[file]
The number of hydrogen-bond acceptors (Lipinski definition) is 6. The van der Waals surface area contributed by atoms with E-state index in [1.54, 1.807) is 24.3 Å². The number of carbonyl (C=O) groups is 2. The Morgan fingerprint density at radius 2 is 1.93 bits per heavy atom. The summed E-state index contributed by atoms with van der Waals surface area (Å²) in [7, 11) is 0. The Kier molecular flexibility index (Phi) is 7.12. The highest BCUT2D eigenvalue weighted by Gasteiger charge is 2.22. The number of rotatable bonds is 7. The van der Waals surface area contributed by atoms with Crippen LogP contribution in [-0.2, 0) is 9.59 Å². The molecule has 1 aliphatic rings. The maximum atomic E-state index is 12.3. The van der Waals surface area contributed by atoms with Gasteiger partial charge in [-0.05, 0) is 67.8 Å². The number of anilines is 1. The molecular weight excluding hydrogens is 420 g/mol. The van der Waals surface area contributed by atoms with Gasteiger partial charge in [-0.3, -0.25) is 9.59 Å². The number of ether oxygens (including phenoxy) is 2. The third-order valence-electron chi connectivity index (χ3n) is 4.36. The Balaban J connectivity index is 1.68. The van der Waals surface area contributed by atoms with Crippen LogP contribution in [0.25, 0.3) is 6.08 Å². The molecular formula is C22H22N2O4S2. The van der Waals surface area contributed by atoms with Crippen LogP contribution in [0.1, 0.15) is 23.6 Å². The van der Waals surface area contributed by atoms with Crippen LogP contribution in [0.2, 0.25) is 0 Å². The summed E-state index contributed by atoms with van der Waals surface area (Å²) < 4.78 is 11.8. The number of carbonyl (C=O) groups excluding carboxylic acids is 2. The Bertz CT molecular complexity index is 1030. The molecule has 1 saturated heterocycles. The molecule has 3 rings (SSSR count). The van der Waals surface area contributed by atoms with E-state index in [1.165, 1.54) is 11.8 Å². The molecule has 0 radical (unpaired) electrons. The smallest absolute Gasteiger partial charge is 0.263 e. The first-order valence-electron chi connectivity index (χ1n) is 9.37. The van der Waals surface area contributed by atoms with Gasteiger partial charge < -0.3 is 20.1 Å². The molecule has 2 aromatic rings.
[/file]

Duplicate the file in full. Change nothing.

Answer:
The number of hydrogen-bond acceptors (Lipinski definition) is 6. The van der Waals surface area contributed by atoms with E-state index in [1.54, 1.807) is 24.3 Å². The number of carbonyl (C=O) groups is 2. The Morgan fingerprint density at radius 2 is 1.93 bits per heavy atom. The summed E-state index contributed by atoms with van der Waals surface area (Å²) in [7, 11) is 0. The Kier molecular flexibility index (Phi) is 7.12. The highest BCUT2D eigenvalue weighted by Gasteiger charge is 2.22. The number of rotatable bonds is 7. The van der Waals surface area contributed by atoms with Crippen LogP contribution in [-0.2, 0) is 9.59 Å². The molecule has 1 aliphatic rings. The maximum atomic E-state index is 12.3. The van der Waals surface area contributed by atoms with Gasteiger partial charge in [-0.05, 0) is 67.8 Å². The number of anilines is 1. The molecular weight excluding hydrogens is 420 g/mol. The van der Waals surface area contributed by atoms with Gasteiger partial charge in [-0.3, -0.25) is 9.59 Å². The number of ether oxygens (including phenoxy) is 2. The third-order valence-electron chi connectivity index (χ3n) is 4.36. The Balaban J connectivity index is 1.68. The van der Waals surface area contributed by atoms with Crippen LogP contribution in [0.25, 0.3) is 6.08 Å². The molecular formula is C22H22N2O4S2. The van der Waals surface area contributed by atoms with Crippen LogP contribution in [0.1, 0.15) is 23.6 Å². The van der Waals surface area contributed by atoms with Crippen LogP contribution in [0.2, 0.25) is 0 Å². The summed E-state index contributed by atoms with van der Waals surface area (Å²) < 4.78 is 11.8. The number of carbonyl (C=O) groups excluding carboxylic acids is 2. The Bertz CT molecular complexity index is 1030. The molecule has 1 saturated heterocycles. The molecule has 3 rings (SSSR count). The van der Waals surface area contributed by atoms with E-state index in [1.165, 1.54) is 11.8 Å². The molecule has 0 radical (unpaired) electrons. The smallest absolute Gasteiger partial charge is 0.263 e. The first-order valence-electron chi connectivity index (χ1n) is 9.37. The van der Waals surface area contributed by atoms with Gasteiger partial charge < -0.3 is 20.1 Å². The molecule has 2 aromatic rings.